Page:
They were not called “rights” at this stage. The key words were the Latin “dominium” (mastery) and “ius,” which gave “dominium” legal force. The Italian translation of “ius” was “diritto,” which means “right,” not “a right,” and still today is the Italian word for “law.”
In the 13th century, popes had tried their best to fudge the issue by agreeing to vest Franciscans’ property in the Holy See and distinguish between “possession” and “use” and then by banning discussion of it altogether. But the Avignon Pope John XXII (1316-1334) decided to resurrect it in spades, for reasons that remain obscure, perhaps simply because he was French.
In March 1322, he removed the ban on discussion and commissioned scholars to investigate. These duly accused the Franciscans of heresy. Their reasoning was flaky: If the Franciscan doctrine of apostolic poverty was correct, it implied that the Catholic Church could not have possessions either, which was unthinkable.
Many Franciscans, led by Michele da Cesena, refused to buckle. In May 1322, they met in Perugia, now known as the city where in 2011 Amanda “Foxy Knoxy” Knox from Seattle was acquitted on appeal of her conviction for the 2007 murder of her British roommate Meredith Kercher. The Franciscans declared in a manifesto:
To say or assert that Christ, in showing the way of perfection, and the Apostles, in following that way and setting an example to others who wished to lead the perfect life, possessed nothing either severally or in common…we corporately and unanimously declare to be not heretical, but true and Catholic.
But Pope John XXII simply retorted that it was “ridiculous” to pretend “every egg and piece of bread given to and eaten” by the Franciscans did not belong to them. Even when they used something they did so, he said, either justly or unjustly, and if justly “by right” (de iure).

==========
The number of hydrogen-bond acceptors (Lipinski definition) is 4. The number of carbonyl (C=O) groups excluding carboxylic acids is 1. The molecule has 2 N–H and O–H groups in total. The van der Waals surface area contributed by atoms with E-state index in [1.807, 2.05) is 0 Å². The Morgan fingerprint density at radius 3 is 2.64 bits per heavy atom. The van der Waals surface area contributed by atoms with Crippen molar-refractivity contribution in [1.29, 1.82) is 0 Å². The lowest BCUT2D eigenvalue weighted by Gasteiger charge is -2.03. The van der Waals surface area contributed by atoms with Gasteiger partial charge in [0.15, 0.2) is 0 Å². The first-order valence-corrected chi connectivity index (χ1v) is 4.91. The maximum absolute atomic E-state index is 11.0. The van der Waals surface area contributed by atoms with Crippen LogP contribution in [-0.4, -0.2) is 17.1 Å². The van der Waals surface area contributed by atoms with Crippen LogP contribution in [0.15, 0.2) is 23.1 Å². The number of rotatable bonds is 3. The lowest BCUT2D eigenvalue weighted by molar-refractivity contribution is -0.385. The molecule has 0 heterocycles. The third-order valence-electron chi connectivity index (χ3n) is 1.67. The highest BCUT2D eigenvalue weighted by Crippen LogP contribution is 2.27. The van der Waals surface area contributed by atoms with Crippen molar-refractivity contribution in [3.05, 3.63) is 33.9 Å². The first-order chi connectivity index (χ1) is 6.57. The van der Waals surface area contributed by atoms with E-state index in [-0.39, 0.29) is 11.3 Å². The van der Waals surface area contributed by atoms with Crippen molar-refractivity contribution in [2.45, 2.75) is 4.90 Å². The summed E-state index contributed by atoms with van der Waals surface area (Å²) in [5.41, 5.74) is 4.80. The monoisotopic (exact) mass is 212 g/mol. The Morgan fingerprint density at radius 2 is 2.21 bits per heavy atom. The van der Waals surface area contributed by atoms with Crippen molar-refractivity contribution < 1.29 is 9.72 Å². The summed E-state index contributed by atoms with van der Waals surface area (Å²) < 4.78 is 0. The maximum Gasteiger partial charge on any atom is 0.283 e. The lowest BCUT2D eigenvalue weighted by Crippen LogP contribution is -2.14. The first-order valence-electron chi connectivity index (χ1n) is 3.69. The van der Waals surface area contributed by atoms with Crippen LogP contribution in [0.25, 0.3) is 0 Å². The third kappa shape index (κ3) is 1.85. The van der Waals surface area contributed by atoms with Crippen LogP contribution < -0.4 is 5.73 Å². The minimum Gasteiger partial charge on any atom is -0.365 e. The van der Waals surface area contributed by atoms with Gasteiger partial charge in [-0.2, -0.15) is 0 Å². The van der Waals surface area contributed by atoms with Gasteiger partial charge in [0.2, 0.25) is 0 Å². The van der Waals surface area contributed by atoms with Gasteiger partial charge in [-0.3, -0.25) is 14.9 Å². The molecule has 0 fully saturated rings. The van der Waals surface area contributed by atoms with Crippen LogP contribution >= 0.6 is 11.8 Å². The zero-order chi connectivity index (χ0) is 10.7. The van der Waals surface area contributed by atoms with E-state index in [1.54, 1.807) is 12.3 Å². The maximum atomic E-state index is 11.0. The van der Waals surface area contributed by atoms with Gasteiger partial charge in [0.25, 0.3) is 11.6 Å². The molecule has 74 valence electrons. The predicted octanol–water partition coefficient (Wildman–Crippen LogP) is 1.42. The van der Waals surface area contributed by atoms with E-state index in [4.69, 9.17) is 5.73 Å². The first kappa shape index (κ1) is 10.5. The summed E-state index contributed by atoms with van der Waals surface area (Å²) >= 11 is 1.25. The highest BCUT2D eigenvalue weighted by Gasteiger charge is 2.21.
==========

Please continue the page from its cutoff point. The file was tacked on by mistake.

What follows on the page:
In November 1322, he issued a papal bull condemning as heretical the doctrine that Christ and the apostles had no possessions. He canceled the arrangement by which Franciscan property was vested in the Holy See, thus forcing them to accept it as their possession.
The controversy was not over. Ironically, the Franciscans now found themselves arguing that rights did exist: the right of a subject (a friar) to refuse a right imposed on him by a tyrant (the pope). It was William of Ockham, a Franciscan scholar that Michele da Cesena invited to help the rebel cause, who came up with that one. Pope John XXII summoned both to Avignon and put them under house arrest, but they and other friars escaped in the night soon afterward and fled to Italy by boat. They were branded heretics, and the Franciscans lost in the end.
The existence of natural, inalienable, and inviolable rights is denied both on the right and the left. For Jeremy Bentham and Edmund Burke, rights arise from the actions of government or evolve from tradition. For Karl Marx, who wanted to abolish private property, they were bourgeois inventions that would be unnecessary in a communist society. For Friedrich Nietzsche, they were creations of the weak to shackle the strong and destroy liberty.
No right, not even to property or life, is inviolable as Webster’s defines it—“not capable of being broken or violated.”
So rights were invented like Poulet Marengo in 1800 on the evening of Napoléon Bonaparte’s victory over the Austrians at the Battle of Marengo which secured him Italy when his chef had to concoct something special in a hurry but had only the meager results of a local forage to work with.
Rights were not discovered, as was that semi-aquatic, beaver-tailed, egg-laying, freshwater mammal with venomous claws on its webbed feet that detects its prey by means of electroreceptors. I refer to the duck-billed platypus, first spotted splashing about the streams of eastern Australia by explorers in 1798. They thought it was an elaborate fraud, a man-made invention no less—just like a human right.
The bad thing about “what is right,” they say, is that it is prone to degenerate into “might is right” and tyranny.
The great thing about rights, they say, is that they take the tyrant out of the equation. But they don’t, and those who allege such things are simply not right.
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